I wanted to give this post a few extra days just to make sure we actually made it out of Ketchikan’s grasp. By now we are far enough away that it would be easier to get to another town (Wrangell) if something were to pop up on us. It does appear we have made beyond Alaska’s first town.
It took a bit more of an effort to finally get gone, and we did so just before starting a work week. We had only a single day to knock out the refueling, laundry, groceries, and last minute packages arriving. We were then suppose to get in a quick shower each but didn’t care to wait in line. We did get out of Ketchikan in the early afternoon, motoring as fast as we could up the Tongass Narrows to get out into Clarence Straight to catch the flood tide heading north. Here I attempted to sail. The wind was mostly mild and from a direction that forced us to run perpendicular to our intended heading so after an hour of dying winds we got back to the motoring. At least the currents would help us.
Not much happened over the hours it took. The sun would drop low in the sky but didn’t fully set before we arrived to our destination; Meyers Chuck – a town of only 12 year round residents. The locals, quite literally with waving arms, guided us onto the back side of dock as opposed to our normal anchoring. After a restful night we were visited by one of the locals who offered us a head of home grown lettuce. Either we took it or it was going to the neighbor’s chickens. We gladly accepted it and partook in some friendly gossip about the locals on the other side of town.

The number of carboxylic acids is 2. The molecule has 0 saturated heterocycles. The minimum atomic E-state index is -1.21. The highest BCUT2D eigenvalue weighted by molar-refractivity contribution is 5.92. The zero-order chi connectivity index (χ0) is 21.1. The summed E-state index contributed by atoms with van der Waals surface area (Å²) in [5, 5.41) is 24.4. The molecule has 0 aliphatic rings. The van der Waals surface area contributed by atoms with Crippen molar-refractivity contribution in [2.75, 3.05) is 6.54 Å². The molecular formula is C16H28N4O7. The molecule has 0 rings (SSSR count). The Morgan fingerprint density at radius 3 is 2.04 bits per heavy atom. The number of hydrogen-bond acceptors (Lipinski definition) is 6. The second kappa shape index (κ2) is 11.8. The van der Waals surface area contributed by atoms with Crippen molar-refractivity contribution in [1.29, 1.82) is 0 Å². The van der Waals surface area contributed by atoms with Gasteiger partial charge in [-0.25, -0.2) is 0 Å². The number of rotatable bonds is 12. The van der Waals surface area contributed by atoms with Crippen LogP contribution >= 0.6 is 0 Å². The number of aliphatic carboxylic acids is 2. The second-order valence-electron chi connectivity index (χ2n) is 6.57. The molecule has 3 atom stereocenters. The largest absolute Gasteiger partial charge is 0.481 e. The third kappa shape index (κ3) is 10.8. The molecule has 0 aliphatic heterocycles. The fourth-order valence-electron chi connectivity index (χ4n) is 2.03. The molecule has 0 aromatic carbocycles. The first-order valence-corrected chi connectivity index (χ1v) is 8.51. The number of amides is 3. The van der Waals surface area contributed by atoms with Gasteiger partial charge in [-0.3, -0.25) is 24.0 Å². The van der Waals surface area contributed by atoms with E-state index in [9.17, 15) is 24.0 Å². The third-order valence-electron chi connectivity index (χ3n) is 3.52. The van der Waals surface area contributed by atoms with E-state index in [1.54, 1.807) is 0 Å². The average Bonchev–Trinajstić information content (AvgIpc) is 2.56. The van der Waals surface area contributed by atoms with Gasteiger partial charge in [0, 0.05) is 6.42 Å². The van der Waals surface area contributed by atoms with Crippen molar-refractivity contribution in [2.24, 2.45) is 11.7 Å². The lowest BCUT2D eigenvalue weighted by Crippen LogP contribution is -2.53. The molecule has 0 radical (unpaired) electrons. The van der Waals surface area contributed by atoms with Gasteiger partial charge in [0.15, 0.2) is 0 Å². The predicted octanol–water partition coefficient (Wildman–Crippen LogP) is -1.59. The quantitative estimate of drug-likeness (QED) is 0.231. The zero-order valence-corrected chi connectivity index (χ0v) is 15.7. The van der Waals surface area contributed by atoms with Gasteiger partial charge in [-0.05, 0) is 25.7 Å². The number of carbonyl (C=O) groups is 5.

Meyers Chuck is such a quaint little place. I kind of fell for it immediately upon setting eyes on the houses perched on tiny rocks that they were pretending were islands. Some of the inhabitants had to wait for low tide to walk from their home, or dinghy into town. Town, by the way, consisted of nothing more than a post office and an old microwave tower so there wasn’t much of a need to get out. Resident’s groceries and other supplies are ordered and flown in with the mail once a week. Yea, I could live here.
The guide books as well as the online maps showed that we would have cellular coverage to complete a work week here, but things were just not working out. A full day was spent with only the slightest touch of a signal – even with our boosters – just not enough for Kerri to work properly. Unfortunately, that afternoon we were forced to leave Meyers Chuck, without really getting the chance to explore it.